Divine healing is commonly practiced today throughout Christendom and plays a significant part in the advance of Christianity in Latin America, Africa, and Asia. Such wide acceptance of the doctrine within Protestantism did not come without hesitation or controversy. The prevailing view saw suffering as a divine chastening designed for growth in personal holiness, and something to be faced with submission and endurance. It was not until the nineteenth century that this understanding began to be seriously questioned. This book details those individuals and movements that proved radical enough in their theology and practice to play a part in overturning mainstream opinion on suffering. James Robinson opens up a treasury of largely unknown or forgotten material that extends our understanding of Victorian Christianity and the precursors to the Pentecostal revival that helped shape Christianity in the twentieth century.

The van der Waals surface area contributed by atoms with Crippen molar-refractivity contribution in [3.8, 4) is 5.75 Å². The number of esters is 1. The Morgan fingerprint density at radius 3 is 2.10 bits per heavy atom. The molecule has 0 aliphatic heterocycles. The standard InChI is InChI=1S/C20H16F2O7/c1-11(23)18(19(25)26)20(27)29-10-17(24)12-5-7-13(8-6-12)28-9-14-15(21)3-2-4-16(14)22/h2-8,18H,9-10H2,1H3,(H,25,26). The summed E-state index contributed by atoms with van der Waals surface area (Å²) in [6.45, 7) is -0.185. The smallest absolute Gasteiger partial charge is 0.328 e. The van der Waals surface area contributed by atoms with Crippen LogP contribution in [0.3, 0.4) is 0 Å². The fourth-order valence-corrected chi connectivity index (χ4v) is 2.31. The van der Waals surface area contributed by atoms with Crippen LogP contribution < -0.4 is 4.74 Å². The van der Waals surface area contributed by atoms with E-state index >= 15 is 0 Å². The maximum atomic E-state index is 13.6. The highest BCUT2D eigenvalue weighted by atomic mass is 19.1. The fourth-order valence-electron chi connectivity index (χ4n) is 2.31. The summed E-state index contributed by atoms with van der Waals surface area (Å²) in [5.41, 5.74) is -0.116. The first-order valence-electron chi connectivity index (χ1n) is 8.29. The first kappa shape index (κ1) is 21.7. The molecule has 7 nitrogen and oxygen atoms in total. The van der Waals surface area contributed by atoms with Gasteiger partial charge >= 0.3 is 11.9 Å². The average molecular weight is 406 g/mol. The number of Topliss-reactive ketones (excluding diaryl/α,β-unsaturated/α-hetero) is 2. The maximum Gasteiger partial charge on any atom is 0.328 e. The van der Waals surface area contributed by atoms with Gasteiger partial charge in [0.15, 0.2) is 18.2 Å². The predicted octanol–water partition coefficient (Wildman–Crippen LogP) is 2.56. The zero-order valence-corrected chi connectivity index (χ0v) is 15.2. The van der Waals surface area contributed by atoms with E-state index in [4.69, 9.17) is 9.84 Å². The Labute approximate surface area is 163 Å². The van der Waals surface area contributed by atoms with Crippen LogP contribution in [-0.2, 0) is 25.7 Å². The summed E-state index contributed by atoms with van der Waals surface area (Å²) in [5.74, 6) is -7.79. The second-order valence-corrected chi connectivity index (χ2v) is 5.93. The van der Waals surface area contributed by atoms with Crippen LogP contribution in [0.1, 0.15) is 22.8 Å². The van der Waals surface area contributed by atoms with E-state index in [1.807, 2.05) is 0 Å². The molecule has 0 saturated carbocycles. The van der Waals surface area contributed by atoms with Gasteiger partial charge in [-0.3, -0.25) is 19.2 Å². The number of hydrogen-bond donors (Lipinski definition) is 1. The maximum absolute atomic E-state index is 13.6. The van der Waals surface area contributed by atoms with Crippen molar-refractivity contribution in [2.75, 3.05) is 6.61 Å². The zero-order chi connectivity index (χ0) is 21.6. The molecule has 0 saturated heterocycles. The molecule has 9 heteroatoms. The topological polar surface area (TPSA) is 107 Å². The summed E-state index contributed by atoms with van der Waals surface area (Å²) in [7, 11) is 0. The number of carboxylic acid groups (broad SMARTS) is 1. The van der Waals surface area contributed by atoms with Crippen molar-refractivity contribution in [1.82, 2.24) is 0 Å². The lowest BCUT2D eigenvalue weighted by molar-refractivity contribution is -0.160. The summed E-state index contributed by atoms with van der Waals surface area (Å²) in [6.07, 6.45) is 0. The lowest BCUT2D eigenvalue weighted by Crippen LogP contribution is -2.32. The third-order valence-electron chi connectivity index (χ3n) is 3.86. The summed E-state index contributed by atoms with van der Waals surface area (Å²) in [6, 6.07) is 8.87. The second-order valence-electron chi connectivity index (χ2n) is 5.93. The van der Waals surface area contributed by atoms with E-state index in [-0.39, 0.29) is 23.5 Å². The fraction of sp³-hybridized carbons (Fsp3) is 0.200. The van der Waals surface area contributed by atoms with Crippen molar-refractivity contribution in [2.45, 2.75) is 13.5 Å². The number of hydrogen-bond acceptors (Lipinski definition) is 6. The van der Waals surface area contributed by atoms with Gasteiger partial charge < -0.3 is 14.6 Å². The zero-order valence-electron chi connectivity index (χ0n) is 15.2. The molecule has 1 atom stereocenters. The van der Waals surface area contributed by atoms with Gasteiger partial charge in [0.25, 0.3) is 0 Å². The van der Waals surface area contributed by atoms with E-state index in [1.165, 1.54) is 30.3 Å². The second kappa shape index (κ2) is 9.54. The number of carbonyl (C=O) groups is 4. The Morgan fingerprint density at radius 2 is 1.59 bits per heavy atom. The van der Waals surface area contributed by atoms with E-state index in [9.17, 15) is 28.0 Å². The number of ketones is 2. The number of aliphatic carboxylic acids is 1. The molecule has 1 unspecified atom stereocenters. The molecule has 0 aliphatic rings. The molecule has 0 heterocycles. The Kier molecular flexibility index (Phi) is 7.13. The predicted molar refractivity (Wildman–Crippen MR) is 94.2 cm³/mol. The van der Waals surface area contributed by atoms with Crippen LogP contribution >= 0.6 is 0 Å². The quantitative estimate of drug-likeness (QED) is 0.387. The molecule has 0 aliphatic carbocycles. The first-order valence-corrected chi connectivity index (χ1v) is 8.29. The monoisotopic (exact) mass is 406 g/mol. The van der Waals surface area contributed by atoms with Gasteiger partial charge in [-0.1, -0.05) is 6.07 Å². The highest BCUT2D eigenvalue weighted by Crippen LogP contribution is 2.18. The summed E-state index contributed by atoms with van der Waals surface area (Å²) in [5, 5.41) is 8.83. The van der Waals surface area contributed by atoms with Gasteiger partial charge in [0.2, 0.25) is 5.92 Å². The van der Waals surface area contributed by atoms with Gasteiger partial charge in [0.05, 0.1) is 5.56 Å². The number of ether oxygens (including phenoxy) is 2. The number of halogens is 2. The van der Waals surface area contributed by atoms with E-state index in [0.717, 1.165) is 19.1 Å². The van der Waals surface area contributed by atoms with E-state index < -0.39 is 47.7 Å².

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|Size: ||6.3 MB|
|Publisher: ||Pickwick Publications|
|Date published: || 2011|
|ISBN: ||9781621895862 (DRM-EPUB)|
|Read Aloud: ||not allowed|